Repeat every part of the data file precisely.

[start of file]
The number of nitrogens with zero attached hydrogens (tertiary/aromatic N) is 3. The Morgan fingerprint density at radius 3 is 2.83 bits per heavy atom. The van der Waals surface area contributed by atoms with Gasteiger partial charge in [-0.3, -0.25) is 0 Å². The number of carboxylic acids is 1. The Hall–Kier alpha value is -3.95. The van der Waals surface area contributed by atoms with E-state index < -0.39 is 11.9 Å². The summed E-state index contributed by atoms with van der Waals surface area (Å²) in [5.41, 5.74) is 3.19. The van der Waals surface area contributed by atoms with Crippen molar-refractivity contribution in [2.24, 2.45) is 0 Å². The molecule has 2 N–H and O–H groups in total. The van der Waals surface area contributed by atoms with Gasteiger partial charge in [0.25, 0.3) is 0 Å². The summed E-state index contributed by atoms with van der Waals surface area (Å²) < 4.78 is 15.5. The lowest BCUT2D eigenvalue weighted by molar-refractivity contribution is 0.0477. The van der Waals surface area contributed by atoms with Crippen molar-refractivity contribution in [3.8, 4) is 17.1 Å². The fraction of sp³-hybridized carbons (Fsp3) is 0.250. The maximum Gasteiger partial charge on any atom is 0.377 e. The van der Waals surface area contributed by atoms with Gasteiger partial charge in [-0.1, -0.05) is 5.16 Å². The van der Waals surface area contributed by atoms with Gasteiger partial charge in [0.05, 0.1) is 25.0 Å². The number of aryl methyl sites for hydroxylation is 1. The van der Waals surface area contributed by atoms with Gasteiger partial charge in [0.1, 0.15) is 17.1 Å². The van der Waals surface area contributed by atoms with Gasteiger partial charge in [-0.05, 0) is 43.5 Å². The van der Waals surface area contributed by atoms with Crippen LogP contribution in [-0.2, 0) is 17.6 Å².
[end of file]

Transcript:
The number of nitrogens with zero attached hydrogens (tertiary/aromatic N) is 3. The Morgan fingerprint density at radius 3 is 2.83 bits per heavy atom. The van der Waals surface area contributed by atoms with Gasteiger partial charge in [-0.3, -0.25) is 0 Å². The number of carboxylic acids is 1. The Hall–Kier alpha value is -3.95. The van der Waals surface area contributed by atoms with E-state index < -0.39 is 11.9 Å². The summed E-state index contributed by atoms with van der Waals surface area (Å²) in [5.41, 5.74) is 3.19. The van der Waals surface area contributed by atoms with Crippen molar-refractivity contribution in [2.24, 2.45) is 0 Å². The molecule has 2 N–H and O–H groups in total. The van der Waals surface area contributed by atoms with Gasteiger partial charge in [0.25, 0.3) is 0 Å². The summed E-state index contributed by atoms with van der Waals surface area (Å²) < 4.78 is 15.5. The lowest BCUT2D eigenvalue weighted by molar-refractivity contribution is 0.0477. The van der Waals surface area contributed by atoms with Crippen molar-refractivity contribution in [3.8, 4) is 17.1 Å². The fraction of sp³-hybridized carbons (Fsp3) is 0.250. The maximum Gasteiger partial charge on any atom is 0.377 e. The van der Waals surface area contributed by atoms with Gasteiger partial charge in [-0.1, -0.05) is 5.16 Å². The van der Waals surface area contributed by atoms with Gasteiger partial charge in [0.05, 0.1) is 25.0 Å². The number of aryl methyl sites for hydroxylation is 1. The van der Waals surface area contributed by atoms with Gasteiger partial charge in [0.1, 0.15) is 17.1 Å². The van der Waals surface area contributed by atoms with Gasteiger partial charge in [-0.05, 0) is 43.5 Å². The van der Waals surface area contributed by atoms with Crippen LogP contribution in [-0.2, 0) is 17.6 Å².